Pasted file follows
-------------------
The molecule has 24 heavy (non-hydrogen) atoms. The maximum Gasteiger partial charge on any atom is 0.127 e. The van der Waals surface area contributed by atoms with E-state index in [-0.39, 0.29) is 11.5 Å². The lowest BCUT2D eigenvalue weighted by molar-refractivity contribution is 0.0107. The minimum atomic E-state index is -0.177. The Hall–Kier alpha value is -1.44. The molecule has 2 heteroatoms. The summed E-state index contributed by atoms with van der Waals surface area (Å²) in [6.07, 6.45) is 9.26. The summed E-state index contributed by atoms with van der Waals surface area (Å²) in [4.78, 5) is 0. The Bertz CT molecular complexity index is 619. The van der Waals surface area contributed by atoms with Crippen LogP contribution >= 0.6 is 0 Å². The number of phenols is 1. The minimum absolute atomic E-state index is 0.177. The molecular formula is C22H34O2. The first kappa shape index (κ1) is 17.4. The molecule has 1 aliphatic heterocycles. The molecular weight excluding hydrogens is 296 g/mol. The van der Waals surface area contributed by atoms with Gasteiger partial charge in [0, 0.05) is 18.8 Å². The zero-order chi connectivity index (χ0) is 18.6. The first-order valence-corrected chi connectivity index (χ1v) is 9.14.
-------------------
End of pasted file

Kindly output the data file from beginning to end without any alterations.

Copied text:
The molecule has 24 heavy (non-hydrogen) atoms. The maximum Gasteiger partial charge on any atom is 0.127 e. The van der Waals surface area contributed by atoms with E-state index in [-0.39, 0.29) is 11.5 Å². The lowest BCUT2D eigenvalue weighted by molar-refractivity contribution is 0.0107. The minimum atomic E-state index is -0.177. The Hall–Kier alpha value is -1.44. The molecule has 2 heteroatoms. The summed E-state index contributed by atoms with van der Waals surface area (Å²) in [6.07, 6.45) is 9.26. The summed E-state index contributed by atoms with van der Waals surface area (Å²) in [4.78, 5) is 0. The Bertz CT molecular complexity index is 619. The van der Waals surface area contributed by atoms with Crippen LogP contribution >= 0.6 is 0 Å². The number of phenols is 1. The minimum absolute atomic E-state index is 0.177. The molecular formula is C22H34O2. The first kappa shape index (κ1) is 17.4. The molecule has 1 aliphatic heterocycles. The molecular weight excluding hydrogens is 296 g/mol. The van der Waals surface area contributed by atoms with Gasteiger partial charge in [0, 0.05) is 18.8 Å². The zero-order chi connectivity index (χ0) is 18.6. The first-order valence-corrected chi connectivity index (χ1v) is 9.14.